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International reaction to the United States presidential election

All the President's Dreams

President Obama came to office promising a new era in international affairs. So far, he’s been big on rhetoric and has accomplished little. Obama’s inability to prioritize foreign policy risks destroying his presidency.

The Federalists Go to Brussels

The European Union’s potential for superpower status has been greatly exaggerated. Brussels has neither the stomach for the job, nor the united purpose to undertake it.

The Ascension

The creation of Barack Obama’s legacy will play out against three fundamental backdrops: America’s financial crisis; the ability to shore up the power of the United States; and the willingness of Joe Q. Public to spend blood and treasure beyond ou

The Big Ten: The Case for Pragmatic Idealism

James Baker endorsed Republican presidential hopeful John McCain today. In September, he gave his decalogue for foreign policy in The National Interest.

Transatlantic Troubles

America need not restore the bygone, comprehensive relationship with Europe to achieve its purposes.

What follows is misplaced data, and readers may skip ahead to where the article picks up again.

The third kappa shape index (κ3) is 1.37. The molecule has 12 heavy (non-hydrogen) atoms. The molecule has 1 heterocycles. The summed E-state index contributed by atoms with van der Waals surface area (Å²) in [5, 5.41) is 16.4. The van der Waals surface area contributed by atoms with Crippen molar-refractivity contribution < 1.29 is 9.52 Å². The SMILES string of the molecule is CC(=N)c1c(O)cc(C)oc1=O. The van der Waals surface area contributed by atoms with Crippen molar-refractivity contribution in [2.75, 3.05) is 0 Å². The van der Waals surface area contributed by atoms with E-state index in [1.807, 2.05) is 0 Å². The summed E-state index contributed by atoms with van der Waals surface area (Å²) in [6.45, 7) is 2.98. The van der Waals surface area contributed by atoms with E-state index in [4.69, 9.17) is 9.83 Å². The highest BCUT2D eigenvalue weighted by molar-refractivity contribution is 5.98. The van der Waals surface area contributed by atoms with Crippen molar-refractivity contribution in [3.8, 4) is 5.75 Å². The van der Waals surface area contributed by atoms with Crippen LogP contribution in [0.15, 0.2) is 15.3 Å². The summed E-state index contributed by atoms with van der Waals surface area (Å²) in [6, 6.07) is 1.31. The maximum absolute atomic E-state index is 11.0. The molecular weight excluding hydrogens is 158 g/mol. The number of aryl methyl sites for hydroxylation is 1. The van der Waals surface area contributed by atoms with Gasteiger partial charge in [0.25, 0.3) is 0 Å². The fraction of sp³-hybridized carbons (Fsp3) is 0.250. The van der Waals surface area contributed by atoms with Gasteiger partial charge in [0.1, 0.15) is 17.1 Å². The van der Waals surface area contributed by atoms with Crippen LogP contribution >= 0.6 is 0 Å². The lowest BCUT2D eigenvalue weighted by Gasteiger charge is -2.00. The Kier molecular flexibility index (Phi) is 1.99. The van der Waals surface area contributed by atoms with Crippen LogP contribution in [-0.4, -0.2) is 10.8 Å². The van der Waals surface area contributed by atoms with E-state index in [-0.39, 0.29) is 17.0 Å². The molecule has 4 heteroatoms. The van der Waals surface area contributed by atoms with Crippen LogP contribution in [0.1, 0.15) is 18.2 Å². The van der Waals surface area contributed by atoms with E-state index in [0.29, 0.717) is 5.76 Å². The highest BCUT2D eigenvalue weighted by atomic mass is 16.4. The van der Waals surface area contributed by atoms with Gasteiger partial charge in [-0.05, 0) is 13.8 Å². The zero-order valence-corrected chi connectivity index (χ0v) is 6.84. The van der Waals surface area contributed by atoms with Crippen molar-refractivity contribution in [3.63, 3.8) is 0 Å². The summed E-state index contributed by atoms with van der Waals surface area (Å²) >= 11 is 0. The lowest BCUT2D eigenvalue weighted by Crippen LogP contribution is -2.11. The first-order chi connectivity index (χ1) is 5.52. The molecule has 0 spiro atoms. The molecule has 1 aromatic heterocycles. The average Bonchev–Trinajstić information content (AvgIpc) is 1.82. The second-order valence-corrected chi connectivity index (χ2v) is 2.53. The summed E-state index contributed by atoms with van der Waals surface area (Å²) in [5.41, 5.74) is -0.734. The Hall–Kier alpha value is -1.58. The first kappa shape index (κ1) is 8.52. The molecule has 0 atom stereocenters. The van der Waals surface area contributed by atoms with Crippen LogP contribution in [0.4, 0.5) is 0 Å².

Reforging the Atlantic Alliance

NATO is not dead or doomed, but the Allies should use the Prague Summit to assure its healthy future.

Commentary

Obama's Shredded Foreign-Policy Playbook

The Obama Doctrine's pillars have all crumbled, replaced by one goal: avoiding disaster.

A Bad Plan for Obama

The New York Times' proposal for the president's second-term foreign policy combines wooly-headed idealism with half-baked ideas.

Ignoring Russia

Obama should have gone to Moscow’s Victory Day Parade. Small slights to Russia won’t help us get its cooperation on bigger issues like Iran.

Books & Reviews

Pax Californica

America has at times oriented itself to the East, at others to the West. But what we have always had is a sense of our manifest destiny. And now the ideals of California—nihilism with a suntan—seem to be our primary ideological export.

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April 20, 2014